With winter fast approaching and electricity demand expected to peak‚ the Gupta coal deals have come back to haunt Eskom once again‚ says energy activist Ted Blom.
Blom warns that Eskom has less than ten days to implement drastic corrective measures or South Africa will face another blackout‚ which SA struggled with in 2008.
Blom‚ a partner at Mining and Energy Advisors‚ said that as the Tegeta mines are now in business rescue‚ “a good couple of billion rands will be required to restart operations”.
“Given that the Optimum contract expires at the end of 2018‚ that is hardly likely to happen‚” he said in a statement.
The Gupta-owned Tegeta Exploration and Resources mines supplied three power stations‚ including Hendrina‚ Komati and Majuba.
According to Blom‚ Tegeta provides an estimated nominal nine million tons of coal per year into the Eskom supply chain‚ and with operations now closed‚ Eskom is short more than one million tons per month.
“Eskom management should have seen this train smash coming more than six months ago‚” said Blom.
Proper coal supplier management with accurate dashboards of coal availability per operation‚ would have revealed the Tegeta supply as erratic and on a downward trend. Furthermore‚ routine monthly mine visits by Eskom senior management should have shown the plant was scavenged‚ he asserted. “This situation has been public knowledge for months‚ especially in mining circles.”
SA is now running on the expensive open cycle gas turbines which burn more than a billion rand of diesel per month and have been doing so since the beginning of 2018‚ he said.
Whereas Eskom claims to have 30 days coal stockpiled‚ Blom indicates this includes more than 10 million tons at Medupi – which is inaccessible to the Mpumalanga stations where the shortage exists.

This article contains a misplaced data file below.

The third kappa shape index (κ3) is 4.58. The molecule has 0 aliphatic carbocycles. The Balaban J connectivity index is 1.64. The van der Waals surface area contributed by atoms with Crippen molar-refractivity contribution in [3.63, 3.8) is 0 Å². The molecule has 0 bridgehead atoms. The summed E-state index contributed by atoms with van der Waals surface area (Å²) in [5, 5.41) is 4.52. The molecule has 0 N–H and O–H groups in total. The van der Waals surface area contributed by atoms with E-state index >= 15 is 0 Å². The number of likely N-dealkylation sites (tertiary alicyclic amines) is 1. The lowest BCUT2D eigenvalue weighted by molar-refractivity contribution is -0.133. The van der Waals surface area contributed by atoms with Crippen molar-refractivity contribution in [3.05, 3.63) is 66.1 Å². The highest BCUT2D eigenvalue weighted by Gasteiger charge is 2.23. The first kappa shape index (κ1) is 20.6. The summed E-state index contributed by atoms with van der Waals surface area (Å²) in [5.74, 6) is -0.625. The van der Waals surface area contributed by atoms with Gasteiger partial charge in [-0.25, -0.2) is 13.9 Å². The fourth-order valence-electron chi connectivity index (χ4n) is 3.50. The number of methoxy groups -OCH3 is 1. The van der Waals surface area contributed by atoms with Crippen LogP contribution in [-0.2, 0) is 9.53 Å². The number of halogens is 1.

Eskom executives told MPs on Wednesday that the total system stockpile for all power stations was now at 34 days. If Medupi and Kusile were included‚ this rose to 67 days. They said they needed urgent authorisation from the Treasury to purchase more coal without having to go to tender‚ as seven power stations have coal stockpiles that are lower than the levels required. Meanwhile‚ coal is being moved from stations that had healthy stockpiles to stations that did not have sufficient stock.
On Monday‚ energy analyst Chris Yelland raised a red flag when he revealed reports about “alarming coal supply problems at numerous Eskom coal-fired power stations in South Africa’s Mpumalanga province.
“Eskom has been relying on emergency‚ diesel-driven‚ open-cycle gas turbines regularly to meet demand this year. The latest coal supply reports suggest that Eskom’s current coal supply problems are as serious‚ if not worse‚ than those that existed in South Africa shortly before the load shedding of 2008‚” he wrote on the website ee publishers.
He said coal stockpiles were low at Arnot‚ Camden‚ Hendrina‚ Komati‚ Kriel‚ Majuba and Tutuka power stations.
By: Times Live